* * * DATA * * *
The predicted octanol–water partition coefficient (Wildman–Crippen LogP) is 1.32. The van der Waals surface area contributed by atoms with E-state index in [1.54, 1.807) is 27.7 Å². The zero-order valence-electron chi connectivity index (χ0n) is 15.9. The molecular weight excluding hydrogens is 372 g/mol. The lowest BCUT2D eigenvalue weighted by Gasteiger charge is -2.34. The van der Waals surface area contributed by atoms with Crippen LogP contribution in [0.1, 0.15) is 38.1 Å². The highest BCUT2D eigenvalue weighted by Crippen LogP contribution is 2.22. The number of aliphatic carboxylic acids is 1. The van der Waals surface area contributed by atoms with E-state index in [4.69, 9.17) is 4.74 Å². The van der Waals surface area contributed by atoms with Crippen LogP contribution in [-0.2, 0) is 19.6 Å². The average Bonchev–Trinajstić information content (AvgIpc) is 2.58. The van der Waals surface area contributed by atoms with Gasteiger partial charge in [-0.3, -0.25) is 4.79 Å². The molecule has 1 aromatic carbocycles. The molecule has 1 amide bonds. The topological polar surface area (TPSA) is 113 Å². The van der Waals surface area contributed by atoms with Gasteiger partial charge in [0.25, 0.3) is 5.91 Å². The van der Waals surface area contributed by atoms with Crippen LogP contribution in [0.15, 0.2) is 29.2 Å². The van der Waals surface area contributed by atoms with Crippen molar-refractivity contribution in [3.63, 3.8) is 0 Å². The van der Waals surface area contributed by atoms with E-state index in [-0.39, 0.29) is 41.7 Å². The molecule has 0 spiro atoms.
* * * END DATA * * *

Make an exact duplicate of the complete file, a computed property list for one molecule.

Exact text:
The predicted octanol–water partition coefficient (Wildman–Crippen LogP) is 1.32. The van der Waals surface area contributed by atoms with E-state index in [1.54, 1.807) is 27.7 Å². The zero-order valence-electron chi connectivity index (χ0n) is 15.9. The molecular weight excluding hydrogens is 372 g/mol. The lowest BCUT2D eigenvalue weighted by Gasteiger charge is -2.34. The van der Waals surface area contributed by atoms with Crippen LogP contribution in [0.1, 0.15) is 38.1 Å². The highest BCUT2D eigenvalue weighted by Crippen LogP contribution is 2.22. The number of aliphatic carboxylic acids is 1. The van der Waals surface area contributed by atoms with E-state index in [4.69, 9.17) is 4.74 Å². The van der Waals surface area contributed by atoms with Crippen LogP contribution in [-0.2, 0) is 19.6 Å². The average Bonchev–Trinajstić information content (AvgIpc) is 2.58. The van der Waals surface area contributed by atoms with Gasteiger partial charge in [-0.3, -0.25) is 4.79 Å². The molecule has 1 aromatic carbocycles. The molecule has 1 amide bonds. The topological polar surface area (TPSA) is 113 Å². The van der Waals surface area contributed by atoms with Gasteiger partial charge in [0.25, 0.3) is 5.91 Å². The van der Waals surface area contributed by atoms with Crippen LogP contribution in [0.15, 0.2) is 29.2 Å². The van der Waals surface area contributed by atoms with Crippen molar-refractivity contribution in [3.63, 3.8) is 0 Å². The van der Waals surface area contributed by atoms with E-state index in [-0.39, 0.29) is 41.7 Å². The molecule has 0 spiro atoms.